Unique book because of the antique hand-painted (Persian Lacquer) boards and provenance and history.
Very fine two-volume set previously owned by Sir Percy Cox, assistant to Lord Curzon. The covers and spines of each volume have been replaced by fine hand-painted Persian lacquer covers!! The Persian text on the covers has not been deciphered but they are probably from the 19th century or earlier.
The top edges have been heavily gilded.
Each volume with the beautiful bookplate of Sir Percy Cox, showing him in traditional English costume and himself dressed as an Arab, clearly demonstrating his affinity with the Arab world!! When Percy Cox was the head of the Geographic Society the North / South Pole areas and large parts of the Arabian peninsula were at the main focus of the Explorers of the time.
Cox worked for Curzon and together with the famous Arabist / traveler Gertrude Bell he played a key role in the founding of Iraq as a modern state.
The book in its own right (without the hand-painted boards) is already valuable and in mint condition, except for one of the boards being loose (because of the loose documents that had been inserted in the book)
This book was a present from Lady Ravensdale, the daughter of Curzon to Percy Cox. The occasion of the gift being a session of the Royal Geographic Society (of which Percy Cox was chairman) during which Lord Curzon was heavily criticized for supposedly inscribing his name on some key Persian monuments (next the signatures of several ancient explorers such as Niebuhr) Percy Cox, however defended Curzon during the RGS meeting. Ironically this whole debate had been tricked by an article by lady Ravensdale herself about her travels through Persia! When visiting the ruins of Persepolis she discovered the signature of her father Lord Curzon on one of the major monuments. However, in the article she said that she could not imagine her father doing such a thing..... This comment trickered several letters in the Times and even the ambassador of Iran got involved.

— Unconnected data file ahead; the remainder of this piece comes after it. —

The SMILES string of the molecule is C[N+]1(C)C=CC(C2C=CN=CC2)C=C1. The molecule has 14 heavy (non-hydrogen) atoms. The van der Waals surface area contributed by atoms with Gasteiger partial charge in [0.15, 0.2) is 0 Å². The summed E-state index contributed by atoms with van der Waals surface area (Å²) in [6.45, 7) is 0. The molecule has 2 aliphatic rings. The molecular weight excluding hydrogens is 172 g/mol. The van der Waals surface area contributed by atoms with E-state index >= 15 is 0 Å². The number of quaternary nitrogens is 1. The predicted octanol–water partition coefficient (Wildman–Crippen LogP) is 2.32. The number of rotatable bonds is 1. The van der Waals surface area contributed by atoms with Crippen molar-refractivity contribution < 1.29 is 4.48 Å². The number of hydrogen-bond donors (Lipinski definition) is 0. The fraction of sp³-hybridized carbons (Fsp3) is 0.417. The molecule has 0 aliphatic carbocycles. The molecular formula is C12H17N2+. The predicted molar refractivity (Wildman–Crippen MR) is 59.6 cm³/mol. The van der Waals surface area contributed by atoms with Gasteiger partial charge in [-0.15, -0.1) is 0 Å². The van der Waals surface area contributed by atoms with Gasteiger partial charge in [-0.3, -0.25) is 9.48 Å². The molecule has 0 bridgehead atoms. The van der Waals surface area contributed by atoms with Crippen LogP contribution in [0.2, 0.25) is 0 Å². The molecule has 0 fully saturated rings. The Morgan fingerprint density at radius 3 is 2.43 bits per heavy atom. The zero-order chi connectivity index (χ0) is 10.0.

With the books belong some newspaper cuttings and a personal thank you note in a tiny envelope by Lady Ravensdale relating to the events in the RGS. (see photos above) The inserted papers have probably caused one of the boards to come loose.
Sir Percy Cox (1864-1937) to whom this copy belonged, was a soldier, administrator and diplomat active in the Persian Gulf, Persia, Iraq and Nejd (negotiating with Abdulaziz ibn Saud) He was also political agent in Oman and played an important role in defining many of the present days borders in the middle east.